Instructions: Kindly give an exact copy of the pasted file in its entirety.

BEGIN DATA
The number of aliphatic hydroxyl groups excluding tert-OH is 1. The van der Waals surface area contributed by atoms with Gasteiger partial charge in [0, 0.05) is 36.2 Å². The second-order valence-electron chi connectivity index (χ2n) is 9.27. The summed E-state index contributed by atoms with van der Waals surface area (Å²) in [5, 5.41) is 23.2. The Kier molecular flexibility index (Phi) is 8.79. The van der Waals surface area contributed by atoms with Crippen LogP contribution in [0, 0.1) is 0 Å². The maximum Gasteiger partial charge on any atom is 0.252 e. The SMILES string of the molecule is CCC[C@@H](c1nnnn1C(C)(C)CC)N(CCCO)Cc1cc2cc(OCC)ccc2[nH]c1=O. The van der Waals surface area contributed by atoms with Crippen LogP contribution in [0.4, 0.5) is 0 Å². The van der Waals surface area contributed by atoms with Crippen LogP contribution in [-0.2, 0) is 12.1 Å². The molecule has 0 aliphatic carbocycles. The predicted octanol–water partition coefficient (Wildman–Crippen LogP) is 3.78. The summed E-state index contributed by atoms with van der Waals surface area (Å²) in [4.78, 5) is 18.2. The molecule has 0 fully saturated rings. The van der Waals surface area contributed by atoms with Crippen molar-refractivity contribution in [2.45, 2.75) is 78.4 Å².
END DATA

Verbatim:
The number of aliphatic hydroxyl groups excluding tert-OH is 1. The van der Waals surface area contributed by atoms with Gasteiger partial charge in [0, 0.05) is 36.2 Å². The second-order valence-electron chi connectivity index (χ2n) is 9.27. The summed E-state index contributed by atoms with van der Waals surface area (Å²) in [5, 5.41) is 23.2. The Kier molecular flexibility index (Phi) is 8.79. The van der Waals surface area contributed by atoms with Crippen LogP contribution in [0, 0.1) is 0 Å². The maximum Gasteiger partial charge on any atom is 0.252 e. The SMILES string of the molecule is CCC[C@@H](c1nnnn1C(C)(C)CC)N(CCCO)Cc1cc2cc(OCC)ccc2[nH]c1=O. The van der Waals surface area contributed by atoms with Crippen LogP contribution in [0.4, 0.5) is 0 Å². The van der Waals surface area contributed by atoms with Crippen LogP contribution in [-0.2, 0) is 12.1 Å². The molecule has 0 aliphatic carbocycles. The predicted octanol–water partition coefficient (Wildman–Crippen LogP) is 3.78. The summed E-state index contributed by atoms with van der Waals surface area (Å²) in [4.78, 5) is 18.2. The molecule has 0 fully saturated rings. The van der Waals surface area contributed by atoms with Crippen molar-refractivity contribution in [2.45, 2.75) is 78.4 Å².